11 October 2011

Just finished reading...

The Real Macaw by Donna Andrews.

There are some fictional characters that would make great friends, and Meg Lanslow is one of them. Despite the fact that she's so busy, she always seems to have time to talk over tea.

In this, the thirteenth book in the series, Meg is especially busy because she now has 4-month old twin boys, Jamie and Josh, along with her blacksmithing business, her husband, and her large (and seemingly ever-present) extended family.

For example, the book begins with Meg getting up for a middle-of-the-night feeding. Just as she is dozing off with Jamie in her arms, she hears what sounds like a dog barking. At first, she assumes it's just someone watching television with the sound turned up too loudly, but when it continues, she goes downstairs to find the living room filled with animals.

Her brother, father, grandfather, and the local animal doctor appear, to tell her a convoluted tale of rescuing the animals from a no-kill shelter about to be closed for lack of funds. Apparently the local furniture store owner, Parker Blair, was the only one with a truck large enough to hold all the animals, and he'd missed the "rendezvous". As a result, the men had loaded the animals into various smaller vehicles and brought them to Meg's place temporarily. They'd tried to put them in the barn, they explained, but it was locked.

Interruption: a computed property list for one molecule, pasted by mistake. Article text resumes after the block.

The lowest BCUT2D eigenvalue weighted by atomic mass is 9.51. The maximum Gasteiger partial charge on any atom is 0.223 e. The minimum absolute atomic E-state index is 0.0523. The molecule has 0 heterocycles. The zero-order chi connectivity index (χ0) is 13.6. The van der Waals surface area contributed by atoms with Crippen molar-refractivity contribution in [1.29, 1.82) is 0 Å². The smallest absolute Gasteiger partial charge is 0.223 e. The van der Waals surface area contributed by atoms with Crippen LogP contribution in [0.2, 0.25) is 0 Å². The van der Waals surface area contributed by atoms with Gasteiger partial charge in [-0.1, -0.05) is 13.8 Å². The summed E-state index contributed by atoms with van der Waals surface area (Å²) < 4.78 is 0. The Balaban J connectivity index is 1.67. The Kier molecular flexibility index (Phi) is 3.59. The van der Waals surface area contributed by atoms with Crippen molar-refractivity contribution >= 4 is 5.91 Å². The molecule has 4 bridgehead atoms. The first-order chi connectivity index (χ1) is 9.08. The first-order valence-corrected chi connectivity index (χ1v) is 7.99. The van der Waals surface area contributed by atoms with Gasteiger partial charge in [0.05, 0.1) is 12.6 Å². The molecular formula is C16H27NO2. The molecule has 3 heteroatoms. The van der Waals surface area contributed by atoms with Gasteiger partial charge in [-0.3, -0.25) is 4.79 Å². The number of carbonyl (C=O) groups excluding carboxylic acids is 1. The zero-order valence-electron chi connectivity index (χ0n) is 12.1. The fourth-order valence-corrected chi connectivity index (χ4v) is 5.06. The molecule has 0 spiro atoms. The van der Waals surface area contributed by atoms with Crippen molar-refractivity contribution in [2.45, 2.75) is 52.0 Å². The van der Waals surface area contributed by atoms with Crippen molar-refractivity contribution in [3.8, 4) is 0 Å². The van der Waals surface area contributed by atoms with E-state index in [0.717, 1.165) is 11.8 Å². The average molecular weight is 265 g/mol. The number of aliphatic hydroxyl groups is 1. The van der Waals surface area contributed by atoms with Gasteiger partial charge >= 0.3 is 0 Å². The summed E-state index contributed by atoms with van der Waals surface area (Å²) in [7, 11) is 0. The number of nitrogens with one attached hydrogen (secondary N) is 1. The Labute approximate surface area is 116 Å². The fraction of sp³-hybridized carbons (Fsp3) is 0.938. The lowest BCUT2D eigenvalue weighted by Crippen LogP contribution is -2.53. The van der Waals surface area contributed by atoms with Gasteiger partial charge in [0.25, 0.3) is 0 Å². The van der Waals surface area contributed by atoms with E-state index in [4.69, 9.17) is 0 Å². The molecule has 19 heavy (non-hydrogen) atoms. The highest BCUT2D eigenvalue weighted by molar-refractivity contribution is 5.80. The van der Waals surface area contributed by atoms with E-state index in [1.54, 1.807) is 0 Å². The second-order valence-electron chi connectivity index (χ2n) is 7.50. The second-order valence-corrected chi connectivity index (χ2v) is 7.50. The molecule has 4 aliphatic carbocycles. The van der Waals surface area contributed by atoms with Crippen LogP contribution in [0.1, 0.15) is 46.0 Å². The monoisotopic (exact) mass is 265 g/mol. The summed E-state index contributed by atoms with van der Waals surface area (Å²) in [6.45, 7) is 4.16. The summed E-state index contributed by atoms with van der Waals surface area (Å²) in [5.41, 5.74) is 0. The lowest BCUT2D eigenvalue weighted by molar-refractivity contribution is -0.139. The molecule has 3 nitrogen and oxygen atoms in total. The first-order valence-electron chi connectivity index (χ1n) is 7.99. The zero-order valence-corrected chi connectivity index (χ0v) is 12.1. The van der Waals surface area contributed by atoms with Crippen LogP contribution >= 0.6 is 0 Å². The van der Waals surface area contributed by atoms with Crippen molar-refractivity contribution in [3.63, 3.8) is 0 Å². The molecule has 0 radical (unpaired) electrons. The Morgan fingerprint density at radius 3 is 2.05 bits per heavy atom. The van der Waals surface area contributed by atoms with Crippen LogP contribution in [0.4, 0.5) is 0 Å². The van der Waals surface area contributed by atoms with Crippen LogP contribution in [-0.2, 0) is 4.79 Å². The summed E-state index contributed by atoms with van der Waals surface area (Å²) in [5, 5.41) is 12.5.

Just then, police chief Burke arrives on the doorstep, holding Parker's cell phone, which Meg's grandfather has been calling repeatedly. Recognizing Meg's number, Burke comes to see why they've been calling a man who was found murdered behind his store.

Of course, being Meg's life, things only get more confusing after that. Dealing with all the animals, all the people who arrive to help care for them, trying not to wake the babies forces the already-sleep-deprived Meg lose more rest.

Super-organized Meg takes this all in stride, and still manages to retain her sanity. And there's more chaos to come as Burke tries to investigate the murder, and Meg tries subtly to help him while taking care of everything else on her plate.

This is the way most of the Meg Lanslow mysteries proceed, and though the bare bones of all the plots are similar, the books still manage to not feel repetitive.
As always, there's lots of humor, and the reader can only admire Meg's patience and fortitude as she tries to deal with it all.

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